La Chimera review — Josh O’Connor’s the real deal

Directed by Alice Rohrwacher | Written by Rohrwacher,  Carmela Covino, and Marco Pettenello |  ▲▲▲△△ | On digital and VOD

A meandering 1980s-set romantic drama, the film follows a deeply troubled tomb raider with a special, almost supernatural gift for locating buried artifacts. Arthur (Josh O’Connor, mostly speaking Italian) lives in squalor while searching for… something. His obsession isn’t entirely clear, but we get a lot of time with him and his colleagues looking for Etruscan treasure while he also visits the mother, Flora (Isabella Rosselini), of his dead girlfriend and gets friendly with her student, Italia (Carol Duarte), who’s concealing two daughters, hidden in Flora’s sprawling, dilapidated mansion.

There’s a welcome grit here, and an evocative sense of period and place, slathered in a Felliniesque chaos. Some might find this narrative with its touch of fable and its ensemble work charming, but the characters are too often irritating or opaque, while quirky stylistic tropes — from breaking the fourth wall to bringing in Benny Hill-style gags — grows increasingly tiresome over two-plus hours.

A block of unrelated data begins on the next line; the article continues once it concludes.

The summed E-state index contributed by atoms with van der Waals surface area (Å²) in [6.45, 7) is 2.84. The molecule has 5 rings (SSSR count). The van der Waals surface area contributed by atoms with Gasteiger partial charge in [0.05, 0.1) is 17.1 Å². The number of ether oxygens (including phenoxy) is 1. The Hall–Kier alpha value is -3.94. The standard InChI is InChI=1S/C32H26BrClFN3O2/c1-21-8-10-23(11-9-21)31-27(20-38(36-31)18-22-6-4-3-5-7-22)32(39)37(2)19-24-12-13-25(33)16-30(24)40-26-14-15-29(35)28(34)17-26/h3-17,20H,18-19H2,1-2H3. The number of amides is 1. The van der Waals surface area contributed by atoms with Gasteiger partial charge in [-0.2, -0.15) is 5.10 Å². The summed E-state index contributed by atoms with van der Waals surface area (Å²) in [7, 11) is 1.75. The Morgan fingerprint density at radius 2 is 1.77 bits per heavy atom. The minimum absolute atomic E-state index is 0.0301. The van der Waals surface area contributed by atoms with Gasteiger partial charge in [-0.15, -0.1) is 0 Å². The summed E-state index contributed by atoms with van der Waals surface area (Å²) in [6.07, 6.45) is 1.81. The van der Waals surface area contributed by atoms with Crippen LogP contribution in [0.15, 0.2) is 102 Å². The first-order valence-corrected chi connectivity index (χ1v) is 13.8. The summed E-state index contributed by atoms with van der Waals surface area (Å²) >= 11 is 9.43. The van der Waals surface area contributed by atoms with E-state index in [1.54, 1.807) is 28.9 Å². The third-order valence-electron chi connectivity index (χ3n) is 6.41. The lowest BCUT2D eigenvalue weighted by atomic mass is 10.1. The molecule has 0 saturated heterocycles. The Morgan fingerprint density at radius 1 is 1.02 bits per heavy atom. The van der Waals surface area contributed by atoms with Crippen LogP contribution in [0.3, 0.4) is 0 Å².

Still, it has moments of sincerity that resonate in the foundations of its storytelling, and O’Connor, who’s breaking big in Challengers right now, is clearly a star.

About the author

flawintheiris

Carsten Knox is a massive, cheese-eating nerd. In the day he works as a journalist in Halifax, Nova Scotia. At night he stares out at the rain-slick streets, watches movies, and writes about what he's seeing.

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